Tag Archives: Al-Aqsa Mosque

Atriplex halimus

Botanical Name : Atriplex halimus
Family: Amaranthaceae
Genus: Atriplex
Species:A. halimus
Order: Caryophyllales

Common Names: Sea Orach, Saltbush,Mediterranean saltbush, Shrubby orache, Silvery orache

Habitat :Atriplex halimus is native to Europe and Northern Africa, including the Sahara in Morocco. It grows on coastal sands by the sea. Saltmarshes
Atriplex halimus is an evergreen Shrub growing to 2 m (6ft) by 3 m (9ft) at a medium rate.
It is not frost tender. It is in leaf 12-Jan It is in flower in July. The flowers are monoecious (individual flowers are either male or female, but both sexes can be found on the same plant) and are pollinated by Wind.Suitable for: light (sandy) and medium (loamy) soils, prefers well-drained soil and can grow in nutritionally poor soil. Suitable pH: acid, neutral and basic (alkaline) soils and can grow in very alkaline and saline soils.
It cannot grow in the shade. It prefers dry or moist soil and can tolerate drought. The plant can tolerate maritime exposure….CLICK & SEE THE PICTURES

An easily grown plant, it succeeds in full sun in any well-drained but not too fertile soil. Tolerates saline and very alkaline soils[200]. Succeeds in dry soils including pure sands. Plants will grow in semi-shade, though they will soon become leggy in such a position, they are really best in full sun. A very wind hardy plant, it is resistant to salt-laden gales, and can be used as a hedge in maritime areas. Plants dislike very wet climates. This species is not hardy in the colder areas of the country, it tolerates temperatures down to between -5 and -10°c. This plant is hardier than the foregoing report suggests, it grows well at Hilliers Arboretum in Hampshire where temperatures can fall somewhat lower than -10°c. Plants can be damaged by severe frosts but they soon recover. Resents root disturbance when large. Plants are apt to succumb to winter wet when grown on heavy or rich soils.
Seed – sow April/May in a cold frame in a compost of peat and sand. The seed usually germinates in 1 – 3 weeks at 13°c. Pot up the seedlings when still small into individual pots, grow on in a greenhouse for the first winter and plant out in late spring or early summer after the last expected frosts. The seed is seldom formed. Cuttings of half-ripe wood, July/August in a frame. Very easy. Pot up as soon as they start to root (about 3 weeks) and plant out in their permanent positions late in the following spring. Cuttings of mature wood of the current season’s growth, November/December in a frame. Very easy. Pot up in early spring and plant out in their permanent position in early summer.

Edible Uses:
Leaves – raw or cooked. Some forms are eaten raw. A famine food according to one report, but in modern days it is far from being a famine food, in fact this is one of the more popular crops being grown at ‘The Field’ at present (1993). The leaves have a very nice rather salty flavour, they go well in salads or can be cooked like spinach. When lightly steamed, the leaves retain their crispness and are a delicious spinach substitute. The leaves retain their salty flavour even when grow inland in non-salty soils. The leaves can be used at any time of the year though winter harvesting must be light because the plant is not growing much at this time. Seed – cooked. It can be ground into a meal and used as a thickener in soups, or mixed with cereals in making bread. The seed is small and fiddly. The plant is said to yield an edible manna.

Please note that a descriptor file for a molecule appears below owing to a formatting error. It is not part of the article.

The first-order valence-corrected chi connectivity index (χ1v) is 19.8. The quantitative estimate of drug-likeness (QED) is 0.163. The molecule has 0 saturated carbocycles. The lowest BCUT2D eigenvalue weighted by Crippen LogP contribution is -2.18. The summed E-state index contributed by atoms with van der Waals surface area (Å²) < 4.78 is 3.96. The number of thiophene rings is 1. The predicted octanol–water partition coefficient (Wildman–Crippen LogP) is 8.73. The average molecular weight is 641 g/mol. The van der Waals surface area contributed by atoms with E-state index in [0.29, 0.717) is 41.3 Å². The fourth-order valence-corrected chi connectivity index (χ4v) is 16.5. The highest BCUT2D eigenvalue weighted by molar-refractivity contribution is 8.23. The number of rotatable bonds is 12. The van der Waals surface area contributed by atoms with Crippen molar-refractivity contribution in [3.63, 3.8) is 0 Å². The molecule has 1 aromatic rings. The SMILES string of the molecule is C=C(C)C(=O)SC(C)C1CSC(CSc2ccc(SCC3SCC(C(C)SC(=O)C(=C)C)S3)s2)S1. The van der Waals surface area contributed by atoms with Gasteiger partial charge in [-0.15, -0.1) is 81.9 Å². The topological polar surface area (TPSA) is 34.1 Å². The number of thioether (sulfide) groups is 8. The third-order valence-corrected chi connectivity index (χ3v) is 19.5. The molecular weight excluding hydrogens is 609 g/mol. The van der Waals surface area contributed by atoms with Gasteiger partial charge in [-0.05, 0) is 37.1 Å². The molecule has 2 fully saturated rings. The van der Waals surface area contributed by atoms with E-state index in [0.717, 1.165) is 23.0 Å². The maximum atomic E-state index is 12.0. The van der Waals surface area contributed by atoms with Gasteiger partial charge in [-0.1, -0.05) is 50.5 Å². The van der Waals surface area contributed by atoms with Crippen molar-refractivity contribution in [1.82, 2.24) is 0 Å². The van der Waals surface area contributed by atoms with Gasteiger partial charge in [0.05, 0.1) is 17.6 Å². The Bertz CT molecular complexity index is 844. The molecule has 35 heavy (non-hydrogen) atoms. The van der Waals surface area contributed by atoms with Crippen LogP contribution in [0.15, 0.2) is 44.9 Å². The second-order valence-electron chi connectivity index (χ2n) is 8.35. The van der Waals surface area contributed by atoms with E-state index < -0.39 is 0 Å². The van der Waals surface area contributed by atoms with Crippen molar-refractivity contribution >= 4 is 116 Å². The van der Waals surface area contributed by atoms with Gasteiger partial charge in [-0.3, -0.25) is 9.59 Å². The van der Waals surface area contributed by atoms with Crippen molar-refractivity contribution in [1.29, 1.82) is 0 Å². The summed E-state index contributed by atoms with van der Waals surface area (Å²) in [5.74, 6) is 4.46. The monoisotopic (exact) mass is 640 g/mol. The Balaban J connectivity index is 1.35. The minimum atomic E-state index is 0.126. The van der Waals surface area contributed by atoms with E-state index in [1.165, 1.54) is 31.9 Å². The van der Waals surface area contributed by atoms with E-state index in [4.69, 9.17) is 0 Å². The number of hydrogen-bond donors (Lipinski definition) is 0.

Medicinal Uses:


The shoots are burnt to produce an antacid powder.

Other Uses:
Hedge; Hedge; Soap making; Soil reclamation.

The ash from the burnt plant is used as the alkali in making soap. The plant makes a superb wind-resistant low-growing hedge that can be allowed to grow untrimmed or can be trimmed. It is especially valuable in maritime areas, succeeding right on the coast, though can also be used inland. The plant is extremely tolerant of pruning and can regrow even when cut back into old wood. The plant draws salt out of the soil and so has been used in soil-reclamation projects to de-salinate the soil

Use in antiquity:
According to Jewish tradition, the leaves of Atriplex halimus (orache), known in Mishnaic Hebrew it is said to be the plant gathered and eaten by the poor people who returned out of exile (in circa 352 BCE) to build the Second Temple. Maimonides, in his commentary on Mishnah Kilaim 1:3, as also Ishtori Haparchi in his seminal work, Kaftor u’ferach, both mention the le??n?n by its Arabic name, al-qa?af, a plant so-named to this very day. In the Mishnah (ibid.) we are told that the laws prohibiting the growing of diverse kinds in the same garden furrow do not apply to beets and to orache (Atriplex spp.) that are grown together, although dissimilar

Known Hazards: No member of this genus contains any toxins, all have more or less edible leaves. However, if grown with artificial fertilizers, they may concentrate harmful amounts of nitrates in their leaves.
Disclaimer : The information presented herein is intended for educational purposes only. Individual results may vary, and before using any supplement, it is always advisable to consult with your own health care provider.